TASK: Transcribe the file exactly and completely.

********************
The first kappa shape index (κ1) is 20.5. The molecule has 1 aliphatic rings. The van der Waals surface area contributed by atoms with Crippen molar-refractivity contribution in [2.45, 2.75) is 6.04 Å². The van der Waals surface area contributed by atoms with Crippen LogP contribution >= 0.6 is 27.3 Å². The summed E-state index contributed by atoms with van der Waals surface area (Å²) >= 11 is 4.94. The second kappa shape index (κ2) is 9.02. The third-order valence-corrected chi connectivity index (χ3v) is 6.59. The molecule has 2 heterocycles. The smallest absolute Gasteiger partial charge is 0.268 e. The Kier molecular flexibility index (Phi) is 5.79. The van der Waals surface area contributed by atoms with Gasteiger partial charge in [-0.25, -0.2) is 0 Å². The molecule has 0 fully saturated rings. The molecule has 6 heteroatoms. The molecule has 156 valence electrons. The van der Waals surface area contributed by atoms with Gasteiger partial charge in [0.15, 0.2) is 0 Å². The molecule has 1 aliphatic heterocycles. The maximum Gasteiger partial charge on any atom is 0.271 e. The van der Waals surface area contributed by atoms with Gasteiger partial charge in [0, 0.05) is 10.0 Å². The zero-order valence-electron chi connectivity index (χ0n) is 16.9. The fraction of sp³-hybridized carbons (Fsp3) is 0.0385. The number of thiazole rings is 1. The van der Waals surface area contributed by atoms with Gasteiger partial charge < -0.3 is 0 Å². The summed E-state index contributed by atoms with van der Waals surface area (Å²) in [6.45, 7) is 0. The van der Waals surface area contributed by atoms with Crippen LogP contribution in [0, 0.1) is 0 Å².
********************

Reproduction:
The first kappa shape index (κ1) is 20.5. The molecule has 1 aliphatic rings. The van der Waals surface area contributed by atoms with Crippen molar-refractivity contribution in [2.45, 2.75) is 6.04 Å². The van der Waals surface area contributed by atoms with Crippen LogP contribution >= 0.6 is 27.3 Å². The summed E-state index contributed by atoms with van der Waals surface area (Å²) >= 11 is 4.94. The second kappa shape index (κ2) is 9.02. The third-order valence-corrected chi connectivity index (χ3v) is 6.59. The molecule has 2 heterocycles. The smallest absolute Gasteiger partial charge is 0.268 e. The Kier molecular flexibility index (Phi) is 5.79. The van der Waals surface area contributed by atoms with Gasteiger partial charge in [-0.25, -0.2) is 0 Å². The molecule has 0 fully saturated rings. The molecule has 6 heteroatoms. The molecule has 156 valence electrons. The van der Waals surface area contributed by atoms with Gasteiger partial charge in [0.15, 0.2) is 0 Å². The molecule has 1 aliphatic heterocycles. The maximum Gasteiger partial charge on any atom is 0.271 e. The van der Waals surface area contributed by atoms with Gasteiger partial charge in [0, 0.05) is 10.0 Å². The zero-order valence-electron chi connectivity index (χ0n) is 16.9. The fraction of sp³-hybridized carbons (Fsp3) is 0.0385. The number of thiazole rings is 1. The van der Waals surface area contributed by atoms with Gasteiger partial charge < -0.3 is 0 Å². The summed E-state index contributed by atoms with van der Waals surface area (Å²) in [6.45, 7) is 0. The van der Waals surface area contributed by atoms with Crippen LogP contribution in [0, 0.1) is 0 Å².